I would have told him that I appreciated his friendship through the years and that I had learned a lot from him. I really loved Frank like you do a brother.
I've been writing Indian music for a while. Indian music is about Mother Earth, and mine is no exception.
In my opinion, Lenny Bruce was more of an influence on Zappa's satirical lyric's than anyone that I know of.
Frank was the BOSS and was not open to anything that was not from his head. There were no arguments about music because if you did, he would show you where the door was. Period.
I'm doing it with a rock format and the words are about people living in harmony with Mother Earth. It's very important to me - and I feel it should be for every living human on this planet.
It would make me feel that creative art has a chance in this crazy world that we all live in.
First of all; Frank was the BOSS. We didn't question any of his motives or decisions at the time.
My drum sticks are in the 'Hall of Fame.' I know that.
I really don't have a theme when I start a sculpture. The rock guides me to the final sculpture. I think that is true for many creative sculpture artists.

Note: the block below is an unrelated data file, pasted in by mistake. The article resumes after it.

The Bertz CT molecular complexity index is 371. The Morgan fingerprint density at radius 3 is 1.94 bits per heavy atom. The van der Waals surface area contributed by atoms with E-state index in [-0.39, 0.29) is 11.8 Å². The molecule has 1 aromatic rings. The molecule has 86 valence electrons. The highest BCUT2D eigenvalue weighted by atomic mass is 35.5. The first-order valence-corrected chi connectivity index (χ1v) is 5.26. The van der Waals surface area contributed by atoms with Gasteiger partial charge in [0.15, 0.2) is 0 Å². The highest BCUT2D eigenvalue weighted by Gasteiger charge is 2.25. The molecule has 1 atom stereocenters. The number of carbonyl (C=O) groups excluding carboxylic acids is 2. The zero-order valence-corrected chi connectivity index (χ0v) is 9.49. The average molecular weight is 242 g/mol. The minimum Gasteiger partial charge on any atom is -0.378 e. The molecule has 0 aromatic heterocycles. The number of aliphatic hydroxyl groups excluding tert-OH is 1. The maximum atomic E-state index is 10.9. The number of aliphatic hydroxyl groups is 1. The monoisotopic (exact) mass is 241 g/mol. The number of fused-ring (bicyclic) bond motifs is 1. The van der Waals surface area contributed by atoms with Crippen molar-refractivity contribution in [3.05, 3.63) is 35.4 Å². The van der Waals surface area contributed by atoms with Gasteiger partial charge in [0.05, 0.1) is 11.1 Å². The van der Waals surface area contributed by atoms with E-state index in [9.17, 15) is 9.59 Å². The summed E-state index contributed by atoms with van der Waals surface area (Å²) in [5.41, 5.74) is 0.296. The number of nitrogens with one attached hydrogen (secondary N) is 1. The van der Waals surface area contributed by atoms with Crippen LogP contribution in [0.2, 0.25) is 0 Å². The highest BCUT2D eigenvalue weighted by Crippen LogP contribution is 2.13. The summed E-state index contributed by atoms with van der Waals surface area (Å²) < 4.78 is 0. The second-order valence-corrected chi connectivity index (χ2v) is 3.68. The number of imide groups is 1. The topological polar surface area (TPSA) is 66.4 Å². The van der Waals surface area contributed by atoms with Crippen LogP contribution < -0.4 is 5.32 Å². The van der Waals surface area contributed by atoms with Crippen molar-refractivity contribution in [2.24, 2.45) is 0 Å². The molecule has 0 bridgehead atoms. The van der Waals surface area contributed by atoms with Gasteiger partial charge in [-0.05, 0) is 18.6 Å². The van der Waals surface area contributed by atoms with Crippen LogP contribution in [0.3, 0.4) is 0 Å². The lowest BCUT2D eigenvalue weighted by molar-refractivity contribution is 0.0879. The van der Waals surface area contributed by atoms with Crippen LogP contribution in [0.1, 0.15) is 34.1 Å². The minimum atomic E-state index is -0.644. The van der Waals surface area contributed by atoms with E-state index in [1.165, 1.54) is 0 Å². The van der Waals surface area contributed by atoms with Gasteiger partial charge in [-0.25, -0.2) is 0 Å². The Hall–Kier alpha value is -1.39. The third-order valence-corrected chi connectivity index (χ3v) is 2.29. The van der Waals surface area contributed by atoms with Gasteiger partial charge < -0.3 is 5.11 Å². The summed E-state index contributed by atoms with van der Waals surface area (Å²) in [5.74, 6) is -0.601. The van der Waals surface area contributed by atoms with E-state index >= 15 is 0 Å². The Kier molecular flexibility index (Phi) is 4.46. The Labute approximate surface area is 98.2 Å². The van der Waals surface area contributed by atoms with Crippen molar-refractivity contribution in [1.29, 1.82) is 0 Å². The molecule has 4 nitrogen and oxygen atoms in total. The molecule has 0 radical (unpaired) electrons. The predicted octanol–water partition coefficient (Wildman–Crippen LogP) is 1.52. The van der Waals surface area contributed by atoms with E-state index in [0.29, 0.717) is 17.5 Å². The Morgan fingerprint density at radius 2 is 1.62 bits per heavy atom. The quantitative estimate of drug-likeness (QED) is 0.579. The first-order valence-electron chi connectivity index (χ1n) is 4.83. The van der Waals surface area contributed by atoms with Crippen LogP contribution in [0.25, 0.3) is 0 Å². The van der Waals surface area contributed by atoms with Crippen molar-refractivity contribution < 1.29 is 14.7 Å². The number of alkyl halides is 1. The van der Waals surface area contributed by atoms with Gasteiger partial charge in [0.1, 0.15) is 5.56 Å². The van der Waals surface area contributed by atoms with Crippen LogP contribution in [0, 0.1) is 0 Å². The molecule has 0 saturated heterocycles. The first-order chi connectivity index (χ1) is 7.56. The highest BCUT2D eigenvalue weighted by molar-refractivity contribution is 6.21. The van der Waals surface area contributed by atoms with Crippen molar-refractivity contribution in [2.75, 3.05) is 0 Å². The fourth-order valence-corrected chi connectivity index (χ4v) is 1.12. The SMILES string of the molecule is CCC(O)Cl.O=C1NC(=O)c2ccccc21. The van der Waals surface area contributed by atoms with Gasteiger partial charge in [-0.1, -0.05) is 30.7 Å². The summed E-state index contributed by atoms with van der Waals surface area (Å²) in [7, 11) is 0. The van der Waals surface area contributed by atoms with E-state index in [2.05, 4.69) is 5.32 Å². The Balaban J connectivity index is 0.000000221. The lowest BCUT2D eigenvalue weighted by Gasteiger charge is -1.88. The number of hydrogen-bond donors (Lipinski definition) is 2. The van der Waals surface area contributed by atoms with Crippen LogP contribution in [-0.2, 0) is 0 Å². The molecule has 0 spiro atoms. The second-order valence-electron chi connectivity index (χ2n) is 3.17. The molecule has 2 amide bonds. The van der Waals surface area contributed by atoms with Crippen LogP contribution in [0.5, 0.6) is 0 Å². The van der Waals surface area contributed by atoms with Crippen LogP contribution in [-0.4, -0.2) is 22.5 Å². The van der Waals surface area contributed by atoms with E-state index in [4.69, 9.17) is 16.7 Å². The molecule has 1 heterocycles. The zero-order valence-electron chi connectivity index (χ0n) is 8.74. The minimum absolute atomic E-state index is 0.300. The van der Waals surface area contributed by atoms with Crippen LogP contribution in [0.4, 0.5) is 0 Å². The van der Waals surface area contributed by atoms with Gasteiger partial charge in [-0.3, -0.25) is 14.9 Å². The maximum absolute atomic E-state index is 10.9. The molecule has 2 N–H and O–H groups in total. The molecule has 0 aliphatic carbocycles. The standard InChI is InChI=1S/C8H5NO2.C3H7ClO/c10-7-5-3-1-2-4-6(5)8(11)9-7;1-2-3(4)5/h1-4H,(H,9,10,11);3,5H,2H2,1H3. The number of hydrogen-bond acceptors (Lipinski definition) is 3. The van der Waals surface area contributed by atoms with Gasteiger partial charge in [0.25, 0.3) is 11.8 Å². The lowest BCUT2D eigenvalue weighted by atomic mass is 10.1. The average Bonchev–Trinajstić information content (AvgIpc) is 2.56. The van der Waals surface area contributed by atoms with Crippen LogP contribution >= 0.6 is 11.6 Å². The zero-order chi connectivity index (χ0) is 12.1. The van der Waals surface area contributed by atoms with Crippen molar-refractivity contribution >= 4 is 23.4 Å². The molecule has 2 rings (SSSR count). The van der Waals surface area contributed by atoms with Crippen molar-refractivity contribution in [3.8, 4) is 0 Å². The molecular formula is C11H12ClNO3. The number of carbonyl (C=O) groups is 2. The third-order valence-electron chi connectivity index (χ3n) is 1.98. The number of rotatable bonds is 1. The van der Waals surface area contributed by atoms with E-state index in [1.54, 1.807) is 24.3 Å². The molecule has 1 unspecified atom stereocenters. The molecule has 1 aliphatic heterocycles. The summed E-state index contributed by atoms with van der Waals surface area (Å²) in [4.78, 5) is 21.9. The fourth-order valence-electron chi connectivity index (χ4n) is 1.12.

We never got anything out of the recordings. I'm still as broke as I was when I was with the Mothers.
Watch MTV and you can see what the music scene is like in England. The Spice Girls? Not a lot of creativity in the commercial area. There are still great musicians in England, but not a lot being heard that much.
As far as me knowing if Frank was a genius - in those days, I thought Einstein was the only genius around.
Hendrix was big in England. We all became good friends and I am still in touch with Noel Redding.
I haven't seen or spoken to Ray Collins in at least 10 years so I don't even know if he's alive. I hope so.
I think a lot of the Mothers stuff that we recorded was written while we were on the road.
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